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Interpreting food processing through dietary mechanical properties: A Lemur catta case study.
MedLine Citation:
PMID:  22610896     Owner:  NLM     Status:  In-Data-Review    
Abstract/OtherAbstract:
Knowledge of dietary mechanical properties can be informative about physical consequences to consumers during ingestion and mastication. In this article, we examine how Tamarindus indica fruits can affect dental morphology in a population of ring-tailed lemurs (Lemur catta) at Beza Mahafaly special reserve in southwestern Madagascar. Ring-tailed lemurs in tamarind dominated gallery forests exhibit extreme wear and tooth loss on their postcanine dentition that has been related to processing T. indica fruits. We measured and compared mechanical properties of individual food parts in the diet of ring-tailed lemurs in different seasons in 1999-2000, 2008, and 2010. Fracture toughness, hardness, and modulus of foods were measured with a portable mechanical tester. The ripe fruits of T. indica are indeed the toughest and hardest foods ingested by the lemurs. In addition, they are among the largest foods consumed, require high numbers of ingestive bites to process, and are the most frequently eaten by volume. During controlled cutting tests of the ripe fruit shell, multiple runaway side cracks form alongside the cut. Similarly, the lemurs repeatedly bite the ripe shell during feeding and thereby introduce multiple cracks that eventually fragment the shell. Studies of enamel microstructure (e.g., Lucas et al.: BioEssays 30 (2008) 374-385; Campbell et al., 2011) advance the idea that the thin enamel of ring-tailed lemur teeth is susceptible to substantial micro-cracking that rapidly erodes the teeth. We conclude that micro-cracking from repeated loads, in combination with the mechanical and physical properties of the fruit, is primarily responsible for the observed dental damage. Am J Phys Anthropol 148:205-214, 2012. © 2012 Wiley Periodicals, Inc.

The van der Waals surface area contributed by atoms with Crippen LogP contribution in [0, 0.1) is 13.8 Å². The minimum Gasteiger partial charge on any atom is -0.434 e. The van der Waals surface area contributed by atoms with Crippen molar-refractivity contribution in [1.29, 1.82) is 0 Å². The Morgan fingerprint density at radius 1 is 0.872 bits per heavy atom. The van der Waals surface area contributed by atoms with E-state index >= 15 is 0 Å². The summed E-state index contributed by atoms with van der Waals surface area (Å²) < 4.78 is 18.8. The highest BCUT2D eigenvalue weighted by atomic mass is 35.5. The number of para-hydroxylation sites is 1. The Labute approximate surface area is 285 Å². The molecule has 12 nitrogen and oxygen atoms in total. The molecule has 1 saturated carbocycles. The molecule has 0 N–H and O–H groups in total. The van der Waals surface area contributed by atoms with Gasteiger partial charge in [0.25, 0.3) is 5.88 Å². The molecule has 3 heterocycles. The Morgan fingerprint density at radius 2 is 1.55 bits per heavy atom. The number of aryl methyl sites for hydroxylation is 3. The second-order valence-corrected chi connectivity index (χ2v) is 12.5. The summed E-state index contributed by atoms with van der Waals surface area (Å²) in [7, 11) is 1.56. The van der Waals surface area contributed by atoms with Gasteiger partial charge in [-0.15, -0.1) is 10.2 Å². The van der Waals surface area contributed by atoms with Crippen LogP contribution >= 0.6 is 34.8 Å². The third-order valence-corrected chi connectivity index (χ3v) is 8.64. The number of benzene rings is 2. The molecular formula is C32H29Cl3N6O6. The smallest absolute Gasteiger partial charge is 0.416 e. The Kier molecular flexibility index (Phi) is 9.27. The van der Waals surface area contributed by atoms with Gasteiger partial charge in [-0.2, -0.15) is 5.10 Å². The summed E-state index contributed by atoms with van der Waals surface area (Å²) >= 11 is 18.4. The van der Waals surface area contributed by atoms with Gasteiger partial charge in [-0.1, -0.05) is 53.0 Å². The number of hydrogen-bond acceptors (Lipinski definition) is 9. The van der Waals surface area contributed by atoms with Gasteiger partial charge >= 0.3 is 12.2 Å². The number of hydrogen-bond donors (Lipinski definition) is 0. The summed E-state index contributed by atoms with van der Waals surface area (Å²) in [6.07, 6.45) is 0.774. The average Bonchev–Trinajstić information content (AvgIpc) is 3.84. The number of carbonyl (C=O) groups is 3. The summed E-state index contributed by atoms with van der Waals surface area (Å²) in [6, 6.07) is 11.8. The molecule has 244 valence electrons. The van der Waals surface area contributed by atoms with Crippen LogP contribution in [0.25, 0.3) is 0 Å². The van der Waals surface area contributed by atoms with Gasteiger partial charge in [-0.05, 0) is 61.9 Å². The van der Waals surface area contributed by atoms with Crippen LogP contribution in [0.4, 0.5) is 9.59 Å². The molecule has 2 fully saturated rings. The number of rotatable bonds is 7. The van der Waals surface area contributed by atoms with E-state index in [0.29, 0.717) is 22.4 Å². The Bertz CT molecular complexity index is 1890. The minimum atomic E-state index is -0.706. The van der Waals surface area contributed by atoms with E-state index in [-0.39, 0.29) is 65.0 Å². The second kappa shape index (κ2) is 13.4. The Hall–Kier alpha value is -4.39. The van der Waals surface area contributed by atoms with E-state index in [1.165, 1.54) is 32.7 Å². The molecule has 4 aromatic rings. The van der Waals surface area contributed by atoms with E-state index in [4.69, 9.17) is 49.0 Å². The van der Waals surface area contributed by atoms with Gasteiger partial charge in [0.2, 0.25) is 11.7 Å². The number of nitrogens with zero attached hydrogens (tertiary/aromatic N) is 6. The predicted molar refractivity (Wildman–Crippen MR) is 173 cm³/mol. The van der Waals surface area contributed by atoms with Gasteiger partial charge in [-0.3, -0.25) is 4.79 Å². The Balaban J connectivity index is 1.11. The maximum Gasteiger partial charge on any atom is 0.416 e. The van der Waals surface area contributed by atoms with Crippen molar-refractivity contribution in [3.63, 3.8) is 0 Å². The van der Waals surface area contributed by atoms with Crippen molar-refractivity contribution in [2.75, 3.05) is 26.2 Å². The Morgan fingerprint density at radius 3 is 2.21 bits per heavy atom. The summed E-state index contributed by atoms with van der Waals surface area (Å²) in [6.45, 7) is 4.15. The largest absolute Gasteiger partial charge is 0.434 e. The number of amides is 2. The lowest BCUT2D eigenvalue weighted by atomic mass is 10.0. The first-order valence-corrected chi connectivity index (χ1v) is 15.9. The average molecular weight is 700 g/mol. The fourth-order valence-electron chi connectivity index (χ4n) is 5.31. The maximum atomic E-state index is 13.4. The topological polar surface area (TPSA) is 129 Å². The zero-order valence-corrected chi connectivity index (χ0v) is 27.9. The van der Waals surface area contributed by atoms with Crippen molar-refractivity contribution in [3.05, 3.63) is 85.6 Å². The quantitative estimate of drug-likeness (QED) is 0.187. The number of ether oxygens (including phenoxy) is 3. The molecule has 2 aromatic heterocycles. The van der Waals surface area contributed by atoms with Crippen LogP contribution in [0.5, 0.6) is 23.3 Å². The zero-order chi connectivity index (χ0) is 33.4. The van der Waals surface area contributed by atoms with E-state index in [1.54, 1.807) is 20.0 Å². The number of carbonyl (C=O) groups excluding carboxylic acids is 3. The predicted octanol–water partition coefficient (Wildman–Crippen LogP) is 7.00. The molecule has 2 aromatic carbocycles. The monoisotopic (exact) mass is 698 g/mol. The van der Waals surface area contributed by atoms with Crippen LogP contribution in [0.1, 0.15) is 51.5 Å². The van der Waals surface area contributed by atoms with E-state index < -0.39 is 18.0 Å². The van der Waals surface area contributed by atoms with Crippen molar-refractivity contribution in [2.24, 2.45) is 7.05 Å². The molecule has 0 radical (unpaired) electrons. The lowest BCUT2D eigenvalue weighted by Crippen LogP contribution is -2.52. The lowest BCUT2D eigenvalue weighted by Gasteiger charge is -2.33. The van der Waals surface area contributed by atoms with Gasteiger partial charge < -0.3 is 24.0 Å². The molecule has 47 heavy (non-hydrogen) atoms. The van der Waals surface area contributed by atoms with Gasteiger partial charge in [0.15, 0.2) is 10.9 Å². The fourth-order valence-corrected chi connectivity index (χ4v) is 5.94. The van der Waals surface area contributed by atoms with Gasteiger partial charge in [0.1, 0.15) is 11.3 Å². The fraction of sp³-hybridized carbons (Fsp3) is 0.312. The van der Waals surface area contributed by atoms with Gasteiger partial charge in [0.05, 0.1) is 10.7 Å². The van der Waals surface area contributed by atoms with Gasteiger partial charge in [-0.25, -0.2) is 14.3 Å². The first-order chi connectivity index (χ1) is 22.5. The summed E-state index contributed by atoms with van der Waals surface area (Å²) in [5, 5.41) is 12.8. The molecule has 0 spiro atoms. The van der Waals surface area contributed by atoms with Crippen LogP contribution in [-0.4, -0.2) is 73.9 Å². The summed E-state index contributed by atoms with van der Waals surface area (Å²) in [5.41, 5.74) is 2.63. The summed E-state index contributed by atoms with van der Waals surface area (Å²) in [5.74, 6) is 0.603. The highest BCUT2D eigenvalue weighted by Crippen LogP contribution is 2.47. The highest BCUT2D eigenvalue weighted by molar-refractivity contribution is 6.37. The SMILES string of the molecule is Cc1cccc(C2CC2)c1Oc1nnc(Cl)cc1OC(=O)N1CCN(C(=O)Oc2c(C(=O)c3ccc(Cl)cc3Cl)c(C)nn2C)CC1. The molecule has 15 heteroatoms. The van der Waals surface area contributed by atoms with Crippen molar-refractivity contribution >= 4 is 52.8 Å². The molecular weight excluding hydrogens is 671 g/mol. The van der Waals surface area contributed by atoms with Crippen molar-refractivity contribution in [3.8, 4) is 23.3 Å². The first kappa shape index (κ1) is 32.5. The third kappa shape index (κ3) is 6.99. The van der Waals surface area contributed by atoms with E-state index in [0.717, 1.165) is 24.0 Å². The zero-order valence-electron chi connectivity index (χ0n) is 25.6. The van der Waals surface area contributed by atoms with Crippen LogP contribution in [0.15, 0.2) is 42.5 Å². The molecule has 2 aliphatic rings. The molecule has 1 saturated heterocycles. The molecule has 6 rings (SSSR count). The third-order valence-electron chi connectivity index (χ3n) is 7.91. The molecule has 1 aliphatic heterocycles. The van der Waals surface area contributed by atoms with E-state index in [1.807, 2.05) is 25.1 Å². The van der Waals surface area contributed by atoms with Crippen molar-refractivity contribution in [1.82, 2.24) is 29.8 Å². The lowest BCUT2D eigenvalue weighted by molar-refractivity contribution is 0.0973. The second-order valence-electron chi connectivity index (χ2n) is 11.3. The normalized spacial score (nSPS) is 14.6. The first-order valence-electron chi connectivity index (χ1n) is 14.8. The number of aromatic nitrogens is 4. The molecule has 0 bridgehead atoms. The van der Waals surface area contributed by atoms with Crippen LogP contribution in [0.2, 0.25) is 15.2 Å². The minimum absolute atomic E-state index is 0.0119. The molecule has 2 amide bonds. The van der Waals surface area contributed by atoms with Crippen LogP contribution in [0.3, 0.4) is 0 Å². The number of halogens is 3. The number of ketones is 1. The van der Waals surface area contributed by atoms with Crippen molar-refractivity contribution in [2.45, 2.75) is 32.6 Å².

Authors:
Nayuta Yamashita; Frank P Cuozzo; Michelle L Sauther
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Publication Detail:
Type:  Journal Article    
Journal Detail:
Title:  American journal of physical anthropology     Volume:  148     ISSN:  1096-8644     ISO Abbreviation:  Am. J. Phys. Anthropol.     Publication Date:  2012 Jun 
Date Detail:
Created Date:  2012-05-21     Completed Date:  -     Revised Date:  -    
Medline Journal Info:
Nlm Unique ID:  0400654     Medline TA:  Am J Phys Anthropol     Country:  United States    
Other Details:
Languages:  eng     Pagination:  205-14     Citation Subset:  IM    
Copyright Information:
Copyright © 2012 Wiley Periodicals, Inc.
Affiliation:
Department of Anthropology, University of Southern California, Los Angeles, CA 90089-1692. nayuta2009@gmail.com.
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